Former Thai PM Thaksin flees to the UK

The former Thai prime minister Thaksin Shinawatra skips bail on corruption charges and goes into exile in the UK.

Thaksin Shinawatra and his wife Pojaman arriving at criminal court in Bangkok last month. He and his wife failed to report before a high court today.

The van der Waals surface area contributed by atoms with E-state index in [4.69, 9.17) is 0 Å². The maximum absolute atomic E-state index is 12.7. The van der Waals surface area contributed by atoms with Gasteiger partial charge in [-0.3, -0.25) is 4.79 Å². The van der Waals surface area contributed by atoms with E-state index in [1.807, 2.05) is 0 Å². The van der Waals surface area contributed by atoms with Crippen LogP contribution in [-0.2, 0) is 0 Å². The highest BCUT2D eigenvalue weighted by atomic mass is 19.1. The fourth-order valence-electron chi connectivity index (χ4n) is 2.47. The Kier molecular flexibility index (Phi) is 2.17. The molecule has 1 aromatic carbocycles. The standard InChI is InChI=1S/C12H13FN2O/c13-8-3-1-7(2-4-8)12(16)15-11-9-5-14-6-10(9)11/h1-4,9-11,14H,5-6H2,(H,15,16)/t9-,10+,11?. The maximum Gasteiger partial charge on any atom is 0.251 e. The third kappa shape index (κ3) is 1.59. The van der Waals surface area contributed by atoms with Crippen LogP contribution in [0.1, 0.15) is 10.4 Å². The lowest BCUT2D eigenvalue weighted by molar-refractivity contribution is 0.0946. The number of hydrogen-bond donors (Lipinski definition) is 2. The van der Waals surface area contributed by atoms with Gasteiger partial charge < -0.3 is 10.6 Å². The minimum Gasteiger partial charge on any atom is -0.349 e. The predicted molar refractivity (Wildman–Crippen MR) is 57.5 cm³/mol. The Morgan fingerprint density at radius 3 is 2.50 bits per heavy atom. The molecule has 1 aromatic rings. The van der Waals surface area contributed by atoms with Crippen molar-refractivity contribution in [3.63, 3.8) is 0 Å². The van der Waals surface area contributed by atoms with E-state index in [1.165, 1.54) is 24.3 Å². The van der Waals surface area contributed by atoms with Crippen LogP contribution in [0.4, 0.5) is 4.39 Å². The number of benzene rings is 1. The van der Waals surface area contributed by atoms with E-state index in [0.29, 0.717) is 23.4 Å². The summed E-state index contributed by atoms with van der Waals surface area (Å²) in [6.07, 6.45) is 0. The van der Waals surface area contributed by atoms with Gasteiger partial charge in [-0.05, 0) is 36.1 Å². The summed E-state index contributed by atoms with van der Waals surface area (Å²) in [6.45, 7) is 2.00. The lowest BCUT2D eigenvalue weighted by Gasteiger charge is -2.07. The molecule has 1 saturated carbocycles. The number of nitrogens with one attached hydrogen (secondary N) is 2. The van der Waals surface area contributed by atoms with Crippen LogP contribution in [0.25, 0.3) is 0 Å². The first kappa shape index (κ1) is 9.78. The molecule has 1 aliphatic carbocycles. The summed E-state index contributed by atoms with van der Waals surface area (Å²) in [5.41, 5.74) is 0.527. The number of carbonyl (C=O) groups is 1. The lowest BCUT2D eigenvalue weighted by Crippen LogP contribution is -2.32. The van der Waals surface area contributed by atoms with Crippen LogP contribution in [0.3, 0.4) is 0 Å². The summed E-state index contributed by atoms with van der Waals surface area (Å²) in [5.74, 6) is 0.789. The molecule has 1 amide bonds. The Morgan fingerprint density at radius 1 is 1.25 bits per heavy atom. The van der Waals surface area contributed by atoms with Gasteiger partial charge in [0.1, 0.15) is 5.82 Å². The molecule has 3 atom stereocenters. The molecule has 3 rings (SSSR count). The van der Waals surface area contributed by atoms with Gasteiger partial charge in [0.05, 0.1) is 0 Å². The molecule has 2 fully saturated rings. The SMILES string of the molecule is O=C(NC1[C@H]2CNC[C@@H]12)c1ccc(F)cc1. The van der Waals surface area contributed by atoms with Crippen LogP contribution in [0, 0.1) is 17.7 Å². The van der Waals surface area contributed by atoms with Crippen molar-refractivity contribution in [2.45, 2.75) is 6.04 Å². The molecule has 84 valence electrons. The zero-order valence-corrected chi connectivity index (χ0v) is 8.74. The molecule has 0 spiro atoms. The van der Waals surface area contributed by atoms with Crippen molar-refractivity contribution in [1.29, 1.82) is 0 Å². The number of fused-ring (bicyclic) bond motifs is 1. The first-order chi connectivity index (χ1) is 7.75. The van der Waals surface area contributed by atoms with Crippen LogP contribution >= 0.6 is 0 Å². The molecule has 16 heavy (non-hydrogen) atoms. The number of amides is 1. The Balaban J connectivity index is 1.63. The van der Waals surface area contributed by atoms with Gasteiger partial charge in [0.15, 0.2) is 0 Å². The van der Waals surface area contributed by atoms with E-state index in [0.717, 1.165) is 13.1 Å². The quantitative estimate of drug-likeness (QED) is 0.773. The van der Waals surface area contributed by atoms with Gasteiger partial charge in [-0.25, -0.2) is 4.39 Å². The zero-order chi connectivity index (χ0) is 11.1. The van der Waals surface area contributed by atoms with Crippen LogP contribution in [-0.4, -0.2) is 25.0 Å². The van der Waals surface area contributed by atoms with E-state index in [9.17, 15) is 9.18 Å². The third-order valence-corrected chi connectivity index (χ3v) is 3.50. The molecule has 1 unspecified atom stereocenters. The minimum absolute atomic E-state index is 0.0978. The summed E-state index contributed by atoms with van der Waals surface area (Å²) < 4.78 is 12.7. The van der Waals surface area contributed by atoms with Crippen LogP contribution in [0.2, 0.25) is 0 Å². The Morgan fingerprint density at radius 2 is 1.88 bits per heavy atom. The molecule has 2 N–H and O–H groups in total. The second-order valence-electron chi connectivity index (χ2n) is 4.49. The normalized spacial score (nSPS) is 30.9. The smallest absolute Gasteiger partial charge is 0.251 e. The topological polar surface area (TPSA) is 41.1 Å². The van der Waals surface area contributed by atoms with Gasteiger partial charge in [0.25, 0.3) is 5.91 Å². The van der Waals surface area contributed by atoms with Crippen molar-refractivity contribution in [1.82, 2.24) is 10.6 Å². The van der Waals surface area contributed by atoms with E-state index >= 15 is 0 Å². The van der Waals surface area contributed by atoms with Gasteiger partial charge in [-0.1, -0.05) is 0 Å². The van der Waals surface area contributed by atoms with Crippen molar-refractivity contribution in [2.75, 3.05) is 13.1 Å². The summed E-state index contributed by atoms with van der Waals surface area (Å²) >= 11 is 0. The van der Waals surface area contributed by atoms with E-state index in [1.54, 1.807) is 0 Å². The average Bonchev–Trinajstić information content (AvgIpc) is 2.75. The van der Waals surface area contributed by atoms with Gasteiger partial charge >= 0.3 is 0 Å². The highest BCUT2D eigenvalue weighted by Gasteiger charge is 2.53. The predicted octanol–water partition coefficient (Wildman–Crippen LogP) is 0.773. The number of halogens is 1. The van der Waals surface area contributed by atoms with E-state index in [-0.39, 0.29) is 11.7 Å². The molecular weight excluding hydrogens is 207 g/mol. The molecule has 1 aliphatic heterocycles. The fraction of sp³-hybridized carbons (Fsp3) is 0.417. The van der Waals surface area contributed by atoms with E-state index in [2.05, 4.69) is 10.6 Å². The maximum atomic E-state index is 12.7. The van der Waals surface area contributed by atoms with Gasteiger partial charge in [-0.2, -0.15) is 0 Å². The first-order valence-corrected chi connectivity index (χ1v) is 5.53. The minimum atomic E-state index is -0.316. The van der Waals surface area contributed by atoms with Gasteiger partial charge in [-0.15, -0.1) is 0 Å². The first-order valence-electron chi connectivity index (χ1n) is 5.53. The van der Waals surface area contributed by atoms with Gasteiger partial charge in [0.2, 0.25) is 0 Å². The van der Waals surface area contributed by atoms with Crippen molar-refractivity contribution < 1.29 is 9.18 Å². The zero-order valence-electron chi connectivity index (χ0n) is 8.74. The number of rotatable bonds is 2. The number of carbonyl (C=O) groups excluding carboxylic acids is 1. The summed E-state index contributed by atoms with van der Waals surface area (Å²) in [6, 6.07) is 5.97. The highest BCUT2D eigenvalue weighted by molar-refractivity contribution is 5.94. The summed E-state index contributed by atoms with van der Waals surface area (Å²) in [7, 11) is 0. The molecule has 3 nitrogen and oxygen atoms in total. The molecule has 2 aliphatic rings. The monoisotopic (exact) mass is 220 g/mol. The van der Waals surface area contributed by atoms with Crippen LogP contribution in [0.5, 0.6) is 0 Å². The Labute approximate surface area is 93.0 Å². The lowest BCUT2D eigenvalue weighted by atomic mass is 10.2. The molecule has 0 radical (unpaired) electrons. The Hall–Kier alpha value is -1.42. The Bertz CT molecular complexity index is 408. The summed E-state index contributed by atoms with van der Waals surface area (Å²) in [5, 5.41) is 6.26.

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BANGKOK // Thaksin Shinawatra, Thailand's former prime minister, has skipped bail and fled to London with his family rather than face corruption charges in a Thai court. He accused those who were behind the coup that overthrew him two years ago of meddling in the courts in an effort to end his career. In a handwritten press release faxed to journalists in Bangkok, Mr Thaksin said he and his wife would remain in the UK for the time being, "where democracy is more important". The former leader's escape has embarrassed the courts, but it may signal the end of his influence on the current government of Samak Sundaravej, who is widely seen as his front man. "It's the end of the road for [Mr] Thaksin - there's no way back for him," said Kavi Chongkittavorn, the chief political columnist for Bangkok's English-language newspaper, The Nation. Mr Thaksin and his wife were scheduled to appear before the Supreme Court yesterday to face charges involving the alleged purchase of government-owned land while he was in power. The couple had been to China after the court granted them permission to leave the country to attend the Olympics. Over the past few days, reports said Mr Thaksin would not return to Thailand as planned as he was preparing to live in exile. His failure to return to Thailand has fuelled speculation that he would seek political asylum in the UK. Mr Thaksin, who was ousted in Sept 2006, has significant financial interests in the United Kingdom. He bought Manchester City, an English Premier League football team, more than a year ago, and owns several properties in London. His youngest daughter studies in a university there. His other children left Bangkok for London on Sunday, a source close to the Thaksin family said. The government's anti-corruption body has frozen most of Mr Thaksin's assets in Thailand - worth around US$2 billion (Dh7.3bn). By failing to return to Thailand, he has given up hope of seeing his assets returned to him any time soon. Recently there have been reports that Mr Thaksin was having trouble paying the hefty salaries at Manchester City and that the football club was up for sale - though Mr Thaksin has since denied this. "What happened to me and my family and my close relations resulted from efforts to get rid of me from politics," Mr Thaksin reiterated in his statement. "These are my political enemies. They don't care about the rule of law, facts or internationally recognised due process." But Mr Thaksin's leaving may net the same result, according to Thai political analysts. "Thaksin's political career is effectively finished in the event that he seeks asylum or goes into exile because if he is found guilty in the court cases against, he will become a fugitive," said Thitinan Pongsudhirak, a senior political analyst at Chulalongkorn University in Bangkok. The government may now breathe a sigh of relief. Since Mr Thaksin returned from self-imposed political exile this year, his political meddling has caused major divisions within the coalition, led by the Peoples Power Party, built from the ashes of Mr Thaksin's Thai Rak Thai. Thousands of people have taken to the streets in sometimes violent protests demanding an end to Mr Thaksin's political influence and stepped up calls for the Samak government to resign. "Mr Thaksin's influence on Thai politics will wane, and this will have a profound impact on the country's political system and parties," Mr Thitinan said. "The PPP is certain to split into more factions and divisions, which is likely to lead to its demise," he said. "Thailand faces an immediate future of instability and ineffective government compared to the period of the TRT - when there was a political vision and serious economic restructuring under a coherent populist agenda." Mr Thaksin appealed to his support base - the impoverished farmers in the Thailand's north-east and the poorest in the capital - to be patient. "I must apologise again for deciding to come to live in England. If I am fortunate enough, I will return and die on Thai soil, just like other Thais," he wrote. But Mr Thaksin's latest move may yet prove too much for the former prime minister's staunchest admirers, many of whom see him as a saviour figure. They understood why he fled the military junta, but they will be bewildered by his latest move into self-exile. "I don't understand him - why he had to leave Thailand now," said Rang, a 20-year old single mother in Bangkok, who has supported Mr Thaksin ever since she can remember. "We are all suffering here. If he really supports the poor, he should be here with us." Now he is a fugitive from the courts. Although the arrest warrants have been issued, the next step will be for the Thai government to ask for extradition. This will be a drawn out affair - as the only extradition treaty is a bilateral criminal treaty signed between Britain and Thailand in 1911. The army-appointed interim government considered using it to try to extradite Mr Thaksin last year, but never lodged a formal request.